Stock tumble gives brutal reminder of pandemic fear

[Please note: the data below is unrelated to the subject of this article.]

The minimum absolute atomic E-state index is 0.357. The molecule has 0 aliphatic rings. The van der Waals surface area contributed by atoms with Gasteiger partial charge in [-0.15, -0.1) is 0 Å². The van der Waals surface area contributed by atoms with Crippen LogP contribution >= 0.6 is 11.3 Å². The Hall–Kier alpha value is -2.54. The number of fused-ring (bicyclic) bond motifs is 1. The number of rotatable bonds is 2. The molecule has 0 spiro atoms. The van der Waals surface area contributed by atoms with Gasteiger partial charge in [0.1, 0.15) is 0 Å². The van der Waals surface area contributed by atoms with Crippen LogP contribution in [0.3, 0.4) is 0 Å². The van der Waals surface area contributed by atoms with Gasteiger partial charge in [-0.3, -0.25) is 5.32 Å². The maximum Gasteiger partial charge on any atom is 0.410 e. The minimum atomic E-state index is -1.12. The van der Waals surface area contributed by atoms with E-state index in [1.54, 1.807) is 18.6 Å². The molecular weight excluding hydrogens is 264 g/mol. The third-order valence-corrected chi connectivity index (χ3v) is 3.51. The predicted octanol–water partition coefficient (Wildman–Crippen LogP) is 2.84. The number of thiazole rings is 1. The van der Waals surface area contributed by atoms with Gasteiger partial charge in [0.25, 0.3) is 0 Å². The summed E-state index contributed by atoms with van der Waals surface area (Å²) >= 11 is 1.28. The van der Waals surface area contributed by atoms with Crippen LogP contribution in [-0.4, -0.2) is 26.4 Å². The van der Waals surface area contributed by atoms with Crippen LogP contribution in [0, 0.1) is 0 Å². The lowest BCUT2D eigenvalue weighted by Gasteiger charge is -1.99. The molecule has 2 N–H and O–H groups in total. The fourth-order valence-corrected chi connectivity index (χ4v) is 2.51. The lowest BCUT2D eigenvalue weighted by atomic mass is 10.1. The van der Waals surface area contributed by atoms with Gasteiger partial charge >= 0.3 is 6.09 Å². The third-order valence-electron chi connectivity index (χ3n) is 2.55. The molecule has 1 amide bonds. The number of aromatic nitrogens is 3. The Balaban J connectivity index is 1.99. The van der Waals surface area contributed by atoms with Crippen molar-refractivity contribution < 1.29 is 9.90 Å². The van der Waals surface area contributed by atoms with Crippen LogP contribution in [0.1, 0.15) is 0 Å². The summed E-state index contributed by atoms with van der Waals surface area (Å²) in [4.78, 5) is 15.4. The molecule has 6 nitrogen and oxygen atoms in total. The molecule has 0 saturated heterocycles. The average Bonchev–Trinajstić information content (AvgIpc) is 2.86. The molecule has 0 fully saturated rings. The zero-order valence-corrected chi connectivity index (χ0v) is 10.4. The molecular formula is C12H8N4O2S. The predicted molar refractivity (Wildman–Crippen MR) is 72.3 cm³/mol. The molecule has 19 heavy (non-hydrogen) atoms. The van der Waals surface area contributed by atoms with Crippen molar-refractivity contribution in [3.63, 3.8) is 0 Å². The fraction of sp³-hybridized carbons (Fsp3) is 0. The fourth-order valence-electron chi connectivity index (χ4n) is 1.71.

By Saqib Iqbal Ahmed and Noel Randewich (Reuters) - A stock market that shook off the coronavirus pandemic, economic devastation and sky-high equity valuations was reminded of all three on Thursday, as Wall Street took its biggest dive in three months. The S&P 500 slumped 5.9% in its steepest one-session loss since March 16, following renewed fears of a coronavirus resurgence as U.S. states gradually reopen their economies after a nearly countrywide shutdown. Investors also bought stocks on expectations that, following trillions of dollars of economic stimulus, the government and Federal Reserve would step in again to protect the economy if necessary. Still, following Wall Street's recent climb, the S&P 500 is trading at 22 times expected earnings, its most expensive level since the dot-com boom. (GRAPHIC: S&P 500's PE revisits dot-com highs - Increased savings, stimulus checks from the government, and ultra-low interest rates have led to a flood of money into the markets from first-time traders, leading to chaotic trades via mobile phone apps.